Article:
Raising awareness of adolescent and young adult melanoma with the knowledge it can be prevented is the heart of CMF’s mission. We can’t imagine a better way to do it! Co-Founder CEO and Claire’s Mom, Marianne Banister, was joined in the big reveal by Claire Marie Board Members, Jaqueline Smith and Julianne Kavoussi as well as Young Professional Ambassadors Sarah Emrich, Becky Kavoussi and Collegiate Ambassadors Molly Sharpe and Anna Sharpe.

The event was especially meaningful for Claire’s mom.  Claire would be SO excited!  She absolutely loved the energy and excitement of New York!  She had so many happy adventures while visiting the city with her sister Hillary and friends. We can only imagine how excited she would be to see the impact of her legacy in Times Square – spreading so much awareness  and hope in the fight against adolescent and young adult melanoma.”

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Screening To Save Your Life! How To Find the Best Dermatologist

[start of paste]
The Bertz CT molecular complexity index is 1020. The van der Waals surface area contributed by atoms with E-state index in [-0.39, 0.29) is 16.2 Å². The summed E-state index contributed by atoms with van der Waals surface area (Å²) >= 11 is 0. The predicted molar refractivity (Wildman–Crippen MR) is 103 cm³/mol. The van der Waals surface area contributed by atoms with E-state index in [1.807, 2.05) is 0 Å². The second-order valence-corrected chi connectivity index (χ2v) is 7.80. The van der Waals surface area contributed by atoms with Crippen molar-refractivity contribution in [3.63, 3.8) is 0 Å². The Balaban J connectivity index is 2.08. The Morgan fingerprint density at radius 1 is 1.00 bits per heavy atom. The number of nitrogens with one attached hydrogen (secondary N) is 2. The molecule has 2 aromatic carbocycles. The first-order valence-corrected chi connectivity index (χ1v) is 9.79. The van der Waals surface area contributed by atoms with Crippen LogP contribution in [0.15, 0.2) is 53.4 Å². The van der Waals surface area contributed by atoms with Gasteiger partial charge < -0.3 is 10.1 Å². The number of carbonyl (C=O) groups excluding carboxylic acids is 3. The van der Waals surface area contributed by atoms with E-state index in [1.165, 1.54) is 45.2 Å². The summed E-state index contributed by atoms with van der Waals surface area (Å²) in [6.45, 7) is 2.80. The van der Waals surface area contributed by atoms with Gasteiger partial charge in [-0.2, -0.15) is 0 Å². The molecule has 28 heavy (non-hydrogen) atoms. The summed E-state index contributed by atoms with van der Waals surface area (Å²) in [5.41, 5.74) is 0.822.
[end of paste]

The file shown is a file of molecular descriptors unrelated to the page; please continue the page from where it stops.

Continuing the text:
We cannot say it enough! Make sure you are screened annually for melanoma and other skin cancers. It is essential to nip melanoma in the bud, halting its ability to move through your body and threaten your life. But who does the screening and how they screen can make all the difference.  Here’s some tips to keep in mind!

Rule #1: Skip Your Primary Care Physician

Surprise! Pediatricians and General Practitioners do not routinely study dermatology in their medical preparation. That means they are not trained to detect skin cancer and melanoma at its earliest point of origin. The result; melanoma is often overlooked or misdiagnosed at the earliest stage when it is most highly treatable – especially in young people.